Prime Minister Narendra Modi on Friday, 26 May, inaugurated the Dhola-Sadiya bridge, which will for the first time connect Assam and Arunachal Pradesh across the Brahmaputra river.
The bridge is 9.2 km-long and is India’s longest bridge.
Construction of the bridge began in 2011 and fast-tracked in 2015. The cost of the project is Rs 950 crore.
The Dhola-Sadiya bridge will also reduce travel time between the two North-eastern states by almost four hours.
Besides the travel benefits, the Dhola-Sadiya bridge also commands considerable strategic importance. Historically, the Sino-indian border has been relatively under-developed to hamper any possible Chinese military incursions into India.
A six-year-long megaproject
The Dhola-Sadiya bridge is built across the Lohit river, a tributary of the Brahmaputra.
It connects Assam and Arunachal Pradesh and greatly decreases travel time between the two states. This is particularly so as Arunachal does not even have a functioning airport and until now travel between the two states could mainly happen through road and railways, which proved lengthy and pricey.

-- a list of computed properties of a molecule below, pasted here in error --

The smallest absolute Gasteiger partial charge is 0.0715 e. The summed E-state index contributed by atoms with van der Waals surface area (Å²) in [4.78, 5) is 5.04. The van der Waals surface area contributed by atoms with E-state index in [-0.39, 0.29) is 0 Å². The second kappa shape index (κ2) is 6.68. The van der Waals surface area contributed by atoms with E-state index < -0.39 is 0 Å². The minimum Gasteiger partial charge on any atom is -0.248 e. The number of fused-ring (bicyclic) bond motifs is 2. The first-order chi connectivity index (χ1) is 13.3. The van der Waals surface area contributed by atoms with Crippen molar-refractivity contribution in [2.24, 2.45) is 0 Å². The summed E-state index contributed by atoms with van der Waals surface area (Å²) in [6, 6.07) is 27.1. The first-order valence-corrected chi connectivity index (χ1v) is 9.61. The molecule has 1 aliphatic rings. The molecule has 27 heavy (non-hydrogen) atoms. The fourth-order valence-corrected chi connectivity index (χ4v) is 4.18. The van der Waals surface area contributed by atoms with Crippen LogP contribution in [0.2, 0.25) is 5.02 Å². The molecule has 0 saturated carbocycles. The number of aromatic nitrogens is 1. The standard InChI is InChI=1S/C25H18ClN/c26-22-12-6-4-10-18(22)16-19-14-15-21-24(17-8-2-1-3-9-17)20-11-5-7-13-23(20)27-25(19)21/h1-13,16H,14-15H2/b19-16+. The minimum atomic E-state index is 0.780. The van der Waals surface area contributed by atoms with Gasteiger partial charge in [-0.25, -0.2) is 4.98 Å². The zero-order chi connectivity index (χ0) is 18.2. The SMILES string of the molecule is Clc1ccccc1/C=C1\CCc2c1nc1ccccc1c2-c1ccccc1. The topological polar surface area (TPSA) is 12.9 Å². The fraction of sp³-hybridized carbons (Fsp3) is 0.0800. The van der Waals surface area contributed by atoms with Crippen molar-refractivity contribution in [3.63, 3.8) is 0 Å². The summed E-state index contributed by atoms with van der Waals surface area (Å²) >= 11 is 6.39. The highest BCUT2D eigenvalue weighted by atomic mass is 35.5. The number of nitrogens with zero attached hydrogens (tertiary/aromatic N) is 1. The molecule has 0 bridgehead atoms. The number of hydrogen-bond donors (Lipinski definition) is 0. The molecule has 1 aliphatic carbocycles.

The bridge is 540 km away from Guwahati, and 300 km from Itanagar, Arunachal Pradesh’s capital.
The project was green-lighted in 2011 under the Manmohan Singh government and fast-tracked in 2015 as part of a Rs 15,000 crore package to increase road connectivity in the region.
The bridge is 9.2 km-long and is India’s longest bridge. By comparison, the Mahatma Gandhi Setu is 5.75 km-long and the Bandra-Worli Sea Link is 5.6 km-long.
A strategic construction
The strategic and military implications of the Dhola-Sadiya bridge are huge.
The Indo-Chinese border has been left under-developed by India for decades to act as an inhibitor to any Chinese military incursion. As such, the region has poor road and rail connectivity.
However, the Dhola-Sadiya bridge promises to ensure more smooth movement for Indian troops and tanks to Arunachal Pradesh, a state which is claimed almost fully by China.
Among other things, the bridge is been designed to withstand the weight of 60-tonne battle tanks. This comes as a major boon for the troops as most of the roads in the region are ill-equipped to handle tanks.
KV Kuber, a defence analyst, told Livemint, “The bridge across Brahmaputra in Assam into Arunachal Pradesh is a great strategic shift in the thinking in the Indian defence establishment regarding infrastructure development in the borders with China … The new infrastructure will help the Indian military to be prepared for a decent rebuttal to ward off any misadventure from the Chinese side.”